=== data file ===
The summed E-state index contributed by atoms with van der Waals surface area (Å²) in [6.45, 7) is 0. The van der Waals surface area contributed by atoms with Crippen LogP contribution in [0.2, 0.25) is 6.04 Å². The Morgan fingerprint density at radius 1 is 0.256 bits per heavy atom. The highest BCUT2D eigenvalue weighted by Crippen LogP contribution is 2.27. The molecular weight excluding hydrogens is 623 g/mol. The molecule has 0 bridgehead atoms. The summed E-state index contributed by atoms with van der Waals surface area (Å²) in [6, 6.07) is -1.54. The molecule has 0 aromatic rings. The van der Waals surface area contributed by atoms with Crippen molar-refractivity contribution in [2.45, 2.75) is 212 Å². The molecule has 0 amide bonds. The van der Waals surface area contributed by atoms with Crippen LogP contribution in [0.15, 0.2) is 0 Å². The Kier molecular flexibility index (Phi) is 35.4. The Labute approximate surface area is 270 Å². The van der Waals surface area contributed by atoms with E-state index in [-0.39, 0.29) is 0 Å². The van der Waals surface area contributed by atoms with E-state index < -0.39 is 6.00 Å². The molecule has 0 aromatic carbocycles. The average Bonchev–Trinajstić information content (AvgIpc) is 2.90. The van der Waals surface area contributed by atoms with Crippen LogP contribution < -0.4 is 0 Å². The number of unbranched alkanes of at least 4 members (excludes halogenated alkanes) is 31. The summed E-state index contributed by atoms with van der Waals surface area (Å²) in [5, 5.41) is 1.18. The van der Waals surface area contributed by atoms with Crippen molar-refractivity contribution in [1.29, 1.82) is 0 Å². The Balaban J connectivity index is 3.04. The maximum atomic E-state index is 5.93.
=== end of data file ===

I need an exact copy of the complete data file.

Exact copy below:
The summed E-state index contributed by atoms with van der Waals surface area (Å²) in [6.45, 7) is 0. The van der Waals surface area contributed by atoms with Crippen LogP contribution in [0.2, 0.25) is 6.04 Å². The Morgan fingerprint density at radius 1 is 0.256 bits per heavy atom. The highest BCUT2D eigenvalue weighted by Crippen LogP contribution is 2.27. The molecular weight excluding hydrogens is 623 g/mol. The molecule has 0 bridgehead atoms. The summed E-state index contributed by atoms with van der Waals surface area (Å²) in [6, 6.07) is -1.54. The molecule has 0 aromatic rings. The van der Waals surface area contributed by atoms with Crippen molar-refractivity contribution in [2.45, 2.75) is 212 Å². The molecule has 0 amide bonds. The van der Waals surface area contributed by atoms with Crippen LogP contribution in [0.15, 0.2) is 0 Å². The Kier molecular flexibility index (Phi) is 35.4. The Labute approximate surface area is 270 Å². The van der Waals surface area contributed by atoms with E-state index in [-0.39, 0.29) is 0 Å². The van der Waals surface area contributed by atoms with E-state index < -0.39 is 6.00 Å². The molecule has 0 aromatic carbocycles. The average Bonchev–Trinajstić information content (AvgIpc) is 2.90. The van der Waals surface area contributed by atoms with Crippen LogP contribution < -0.4 is 0 Å². The number of unbranched alkanes of at least 4 members (excludes halogenated alkanes) is 31. The summed E-state index contributed by atoms with van der Waals surface area (Å²) in [5, 5.41) is 1.18. The van der Waals surface area contributed by atoms with Crippen molar-refractivity contribution in [1.29, 1.82) is 0 Å². The Balaban J connectivity index is 3.04. The maximum atomic E-state index is 5.93.